One of the Many Advantages of the Flipped Classroom is how Well it Supports the Mastery Learning Model.
Have you every found yourself pretty far along in teaching a course only to realize that many students are struggling with a new topic because they really didn’t get the foundational material that came before it (maybe I should ask, “who hasn’t”)? You’re not alone. So many subjects – math, music, foreign languages, science, English … and the list goes on, require students to understand topic 1 before they can properly grasp topic 2.
So what can you do to help ensure that many students don’t fall behind as you have to keep moving forward in order to stay on track?
Enter Mastery Learning
Mastery Learning is, simply put, an approach to teaching that requires students to attain a pre-defined level of proficiency in a topic before they can move on to the next topic in a course (Mastery Learning is sometimes considered synonymous with Competency Based Learning, and they are certainly quite similar, but they are not necessarily one and the same). This approach is particularly effective and vital in any course where the content builds on prior learning. The idea has been around for decades, but it has been challenging to implement until recently. Today’s instructional technology tools can be used to make the Mastery Learning approach far more achievable than it was in the ‘pre-tech’ classrooms of the past.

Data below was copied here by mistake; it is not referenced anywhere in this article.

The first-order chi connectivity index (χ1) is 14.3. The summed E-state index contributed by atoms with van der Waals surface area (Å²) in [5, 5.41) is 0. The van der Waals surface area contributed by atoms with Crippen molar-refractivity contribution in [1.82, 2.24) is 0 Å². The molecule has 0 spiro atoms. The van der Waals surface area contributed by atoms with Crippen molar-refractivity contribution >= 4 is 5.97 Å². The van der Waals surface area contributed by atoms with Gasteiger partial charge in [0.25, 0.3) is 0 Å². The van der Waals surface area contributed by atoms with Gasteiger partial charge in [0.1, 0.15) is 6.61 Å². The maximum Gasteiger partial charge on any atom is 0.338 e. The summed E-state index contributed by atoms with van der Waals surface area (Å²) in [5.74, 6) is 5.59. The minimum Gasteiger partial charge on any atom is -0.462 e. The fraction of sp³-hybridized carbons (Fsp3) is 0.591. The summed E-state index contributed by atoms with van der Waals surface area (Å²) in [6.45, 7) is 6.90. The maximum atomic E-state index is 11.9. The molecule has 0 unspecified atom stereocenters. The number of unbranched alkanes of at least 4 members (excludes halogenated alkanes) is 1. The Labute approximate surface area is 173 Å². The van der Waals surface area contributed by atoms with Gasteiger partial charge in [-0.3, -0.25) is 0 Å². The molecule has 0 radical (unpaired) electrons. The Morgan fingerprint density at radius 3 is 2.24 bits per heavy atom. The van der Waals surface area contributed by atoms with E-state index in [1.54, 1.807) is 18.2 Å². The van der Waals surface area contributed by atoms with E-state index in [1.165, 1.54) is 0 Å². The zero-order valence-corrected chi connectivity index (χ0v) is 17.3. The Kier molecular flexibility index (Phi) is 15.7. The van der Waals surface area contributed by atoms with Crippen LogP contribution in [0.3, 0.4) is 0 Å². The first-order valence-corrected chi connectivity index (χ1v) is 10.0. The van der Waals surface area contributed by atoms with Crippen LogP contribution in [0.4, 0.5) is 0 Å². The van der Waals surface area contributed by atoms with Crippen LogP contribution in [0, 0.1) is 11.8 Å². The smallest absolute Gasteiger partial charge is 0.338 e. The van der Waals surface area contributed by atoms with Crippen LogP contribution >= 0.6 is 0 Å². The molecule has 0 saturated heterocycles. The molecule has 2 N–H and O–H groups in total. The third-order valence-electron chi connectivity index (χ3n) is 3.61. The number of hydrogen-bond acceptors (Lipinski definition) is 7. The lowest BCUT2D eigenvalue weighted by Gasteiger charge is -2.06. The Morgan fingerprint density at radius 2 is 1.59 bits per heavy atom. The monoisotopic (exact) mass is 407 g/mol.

In this video, Jonathan Bergmann provides a quick overview of why he moved to the Mastery Learning model in his classroom, and how it enables him to differentiate learning and provide more effective instruction for all of his students.
How Does the Flipped Classroom Facilitate Mastery Learning?
The Flipped Classroom model naturally lends itself to Mastery Learning. This New York Time Opinionator piece, “In ‘Flipped’ Classrooms, a Method for Mastery”, helps to shed further light on how the two teaching constructs compliment each other.
“In a traditional classroom, the teacher must aim the lecture at the middle, leaving the faster learners bored and the slower ones lost. Differentiation and personalization are big challenges. But the mastery system allows each student to learn at her own pace.
Since the flipped classroom eliminates the whole-class lecture, they’ve realized, it has also eliminated the reason for students to work at a uniform pace.”
Setting up your class for successful flipping and Mastery Learning takes some work, no doubt, but I like to remind teachers in my Online Flipped Classroom Workshops that you can ease into this. Thinking you have to do all the work up front to flip the majority of your course is a sure way to get scared off of the idea (or get burnt out, if you choose to proceed that way). Start small and flip a section or two of material. Learn as you go, and partner with another teacher or two to share the work of finding and creating content. The sooner you start, the sooner you’ll be personalizing learning in your classroom and helping your students achieve in ways they never thought possible!